More tenants, especially great tenants, is good news for landlords especially if they are looking to settle. At Lodge, as the largest property management company in Hamilton receiving over 850 enquiries per week, we’re best placed to ensure you can take advantage and find the best tenants.
Once tenants find a good, clean, warm property, turnover decreases which we are already starting to see. People are staying in properties for longer, and this is one benefit that could be credited to the Healthy Homes legislation; more homes are warm and dry, so tenants are keen to stay. A recent Stuff article even showed that tenants stand to save more money by staying put.
Is build-to-rent on the up and up?
While we haven’t seen a build-to-rent (BTR) complex in Hamilton yet, I can certainly see some coming in the future, with developers around town already starting to talk about the idea.
In the US, more than a third of renters live in BTR properties which is more than 10% of the population. In Australia, where they have similar views on home ownership to NZ, some state governments are actively promoting the concept, and it is experiencing rapid growth.
In Auckland, there have been a couple of BTR developments including at Hobsonville Point and it is on the government’s radar, but you couldn’t say it has taken off just yet. It’s also on the radar of Opposition parties like Act, who have said they would remove financial barriers for BTR schemes.
From our point of view, these schemes can provide security of tenure for tenants which is the number one priority for most. These schemes would certainly also benefit from the change in perspective around renting that I just discussed.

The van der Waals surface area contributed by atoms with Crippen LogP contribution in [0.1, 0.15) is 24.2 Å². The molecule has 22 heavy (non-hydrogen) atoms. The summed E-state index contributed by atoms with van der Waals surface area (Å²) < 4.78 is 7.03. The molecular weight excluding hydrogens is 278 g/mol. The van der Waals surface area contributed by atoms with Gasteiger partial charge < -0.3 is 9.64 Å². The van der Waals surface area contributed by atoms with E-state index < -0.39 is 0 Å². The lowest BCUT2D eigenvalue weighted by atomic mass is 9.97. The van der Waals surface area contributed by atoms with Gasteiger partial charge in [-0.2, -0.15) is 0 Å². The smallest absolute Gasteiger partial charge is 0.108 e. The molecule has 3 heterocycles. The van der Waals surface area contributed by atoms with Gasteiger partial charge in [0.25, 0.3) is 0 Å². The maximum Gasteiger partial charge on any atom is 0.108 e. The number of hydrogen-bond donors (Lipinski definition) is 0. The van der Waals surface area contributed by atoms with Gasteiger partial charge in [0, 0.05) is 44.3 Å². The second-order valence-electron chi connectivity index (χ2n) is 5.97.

What’s on the technology horizon
In the last five years we’ve seen the technology in our industry change rapidly, including our online booking system, online applications and inspections.
We’ve also heard about some interesting tech in the market in terms of home environment monitoring, with sensors able to collect information around concerns like dampness and moisture.
An example of this is NZ company Tether, who have developed a system that monitors and manages indoor air quality across thousands of properties simultaneously without any dependencies such as electricity or network connectivity.
While actually instigating this tech on a wide scale might be a while away, it does give a glimpse into what is possible.
A last note: industry regulation?
I’d be remiss if I didn’t mention the possibility of regulatory change for the property management industry when talking about the future.
Off the back of the legislative changes over the last few years, and the professional service and expertise that property managers like Lodge offers, I believe the percentage of rental properties in New Zealand that are managed will increase, along with the increase in tenants. With this increase, I think we will see the reinstatement of licensing and regulation within the next five years.
While we focus on upskilling, qualifications and choose to run an audited trust account to drive the industry back to a professional level, making those steps mandatory across the industry would help with reputation and protection for both landlords and tenants.